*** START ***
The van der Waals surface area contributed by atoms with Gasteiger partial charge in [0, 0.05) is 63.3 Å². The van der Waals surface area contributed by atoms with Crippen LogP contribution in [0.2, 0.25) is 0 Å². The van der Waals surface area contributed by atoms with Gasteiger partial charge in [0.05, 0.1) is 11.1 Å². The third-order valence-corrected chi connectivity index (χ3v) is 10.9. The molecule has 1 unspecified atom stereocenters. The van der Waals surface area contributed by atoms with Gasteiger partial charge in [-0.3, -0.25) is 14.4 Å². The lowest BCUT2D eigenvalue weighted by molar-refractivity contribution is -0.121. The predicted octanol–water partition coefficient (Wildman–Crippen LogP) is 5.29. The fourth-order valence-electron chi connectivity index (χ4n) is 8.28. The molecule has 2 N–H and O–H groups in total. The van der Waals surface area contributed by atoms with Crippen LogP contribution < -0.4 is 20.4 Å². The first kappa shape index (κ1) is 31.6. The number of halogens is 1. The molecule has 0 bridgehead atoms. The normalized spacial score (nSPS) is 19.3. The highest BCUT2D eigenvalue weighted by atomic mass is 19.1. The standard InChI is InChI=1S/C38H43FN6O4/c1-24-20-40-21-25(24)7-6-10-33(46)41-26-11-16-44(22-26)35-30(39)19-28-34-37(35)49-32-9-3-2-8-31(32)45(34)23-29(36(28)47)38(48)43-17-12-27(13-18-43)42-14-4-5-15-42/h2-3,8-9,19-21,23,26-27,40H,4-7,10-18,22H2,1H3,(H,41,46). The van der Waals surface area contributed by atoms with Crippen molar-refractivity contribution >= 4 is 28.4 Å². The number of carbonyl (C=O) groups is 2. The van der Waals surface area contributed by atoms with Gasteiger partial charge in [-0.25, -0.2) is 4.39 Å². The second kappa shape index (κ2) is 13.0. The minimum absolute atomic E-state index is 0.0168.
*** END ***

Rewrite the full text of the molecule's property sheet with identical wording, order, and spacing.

The van der Waals surface area contributed by atoms with Gasteiger partial charge in [0, 0.05) is 63.3 Å². The van der Waals surface area contributed by atoms with Crippen LogP contribution in [0.2, 0.25) is 0 Å². The van der Waals surface area contributed by atoms with Gasteiger partial charge in [0.05, 0.1) is 11.1 Å². The third-order valence-corrected chi connectivity index (χ3v) is 10.9. The molecule has 1 unspecified atom stereocenters. The van der Waals surface area contributed by atoms with Gasteiger partial charge in [-0.3, -0.25) is 14.4 Å². The lowest BCUT2D eigenvalue weighted by molar-refractivity contribution is -0.121. The predicted octanol–water partition coefficient (Wildman–Crippen LogP) is 5.29. The fourth-order valence-electron chi connectivity index (χ4n) is 8.28. The molecule has 2 N–H and O–H groups in total. The van der Waals surface area contributed by atoms with Crippen LogP contribution < -0.4 is 20.4 Å². The first kappa shape index (κ1) is 31.6. The number of halogens is 1. The molecule has 0 bridgehead atoms. The normalized spacial score (nSPS) is 19.3. The highest BCUT2D eigenvalue weighted by atomic mass is 19.1. The standard InChI is InChI=1S/C38H43FN6O4/c1-24-20-40-21-25(24)7-6-10-33(46)41-26-11-16-44(22-26)35-30(39)19-28-34-37(35)49-32-9-3-2-8-31(32)45(34)23-29(36(28)47)38(48)43-17-12-27(13-18-43)42-14-4-5-15-42/h2-3,8-9,19-21,23,26-27,40H,4-7,10-18,22H2,1H3,(H,41,46). The van der Waals surface area contributed by atoms with Crippen molar-refractivity contribution >= 4 is 28.4 Å². The number of carbonyl (C=O) groups is 2. The van der Waals surface area contributed by atoms with Gasteiger partial charge in [-0.25, -0.2) is 4.39 Å². The second kappa shape index (κ2) is 13.0. The minimum absolute atomic E-state index is 0.0168.